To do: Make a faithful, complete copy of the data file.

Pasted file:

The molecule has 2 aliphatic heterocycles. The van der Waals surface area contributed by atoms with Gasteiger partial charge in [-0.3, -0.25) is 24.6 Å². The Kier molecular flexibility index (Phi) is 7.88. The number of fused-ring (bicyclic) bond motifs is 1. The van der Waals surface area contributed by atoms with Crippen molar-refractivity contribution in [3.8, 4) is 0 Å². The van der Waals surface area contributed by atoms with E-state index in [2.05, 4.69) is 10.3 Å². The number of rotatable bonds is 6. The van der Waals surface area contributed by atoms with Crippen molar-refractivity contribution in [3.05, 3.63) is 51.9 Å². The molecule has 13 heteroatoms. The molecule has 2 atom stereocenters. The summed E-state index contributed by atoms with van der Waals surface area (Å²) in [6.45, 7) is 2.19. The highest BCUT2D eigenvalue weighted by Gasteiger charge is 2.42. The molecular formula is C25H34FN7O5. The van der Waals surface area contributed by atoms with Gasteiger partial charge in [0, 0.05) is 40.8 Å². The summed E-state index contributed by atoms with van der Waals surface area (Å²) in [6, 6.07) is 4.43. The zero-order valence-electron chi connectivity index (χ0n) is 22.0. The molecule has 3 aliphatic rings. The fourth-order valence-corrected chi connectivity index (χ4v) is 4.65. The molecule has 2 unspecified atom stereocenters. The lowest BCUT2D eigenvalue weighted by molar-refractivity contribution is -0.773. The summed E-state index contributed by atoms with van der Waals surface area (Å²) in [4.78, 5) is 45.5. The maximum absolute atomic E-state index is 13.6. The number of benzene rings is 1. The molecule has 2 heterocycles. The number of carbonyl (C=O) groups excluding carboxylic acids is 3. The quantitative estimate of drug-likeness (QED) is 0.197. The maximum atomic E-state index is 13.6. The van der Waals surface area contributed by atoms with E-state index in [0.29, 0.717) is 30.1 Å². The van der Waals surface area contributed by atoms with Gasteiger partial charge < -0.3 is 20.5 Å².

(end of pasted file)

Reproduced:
The molecule has 2 aliphatic heterocycles. The van der Waals surface area contributed by atoms with Gasteiger partial charge in [-0.3, -0.25) is 24.6 Å². The Kier molecular flexibility index (Phi) is 7.88. The number of fused-ring (bicyclic) bond motifs is 1. The van der Waals surface area contributed by atoms with Crippen molar-refractivity contribution in [3.8, 4) is 0 Å². The van der Waals surface area contributed by atoms with E-state index in [2.05, 4.69) is 10.3 Å². The number of rotatable bonds is 6. The van der Waals surface area contributed by atoms with Crippen molar-refractivity contribution in [3.05, 3.63) is 51.9 Å². The molecule has 13 heteroatoms. The molecule has 2 atom stereocenters. The summed E-state index contributed by atoms with van der Waals surface area (Å²) in [6.45, 7) is 2.19. The highest BCUT2D eigenvalue weighted by Gasteiger charge is 2.42. The molecular formula is C25H34FN7O5. The van der Waals surface area contributed by atoms with Gasteiger partial charge in [0, 0.05) is 40.8 Å². The summed E-state index contributed by atoms with van der Waals surface area (Å²) in [6, 6.07) is 4.43. The zero-order valence-electron chi connectivity index (χ0n) is 22.0. The molecule has 3 aliphatic rings. The fourth-order valence-corrected chi connectivity index (χ4v) is 4.65. The molecule has 2 unspecified atom stereocenters. The lowest BCUT2D eigenvalue weighted by molar-refractivity contribution is -0.773. The summed E-state index contributed by atoms with van der Waals surface area (Å²) in [4.78, 5) is 45.5. The maximum absolute atomic E-state index is 13.6. The number of benzene rings is 1. The molecule has 2 heterocycles. The number of carbonyl (C=O) groups excluding carboxylic acids is 3. The quantitative estimate of drug-likeness (QED) is 0.197. The maximum atomic E-state index is 13.6. The van der Waals surface area contributed by atoms with E-state index in [0.29, 0.717) is 30.1 Å². The van der Waals surface area contributed by atoms with Gasteiger partial charge < -0.3 is 20.5 Å².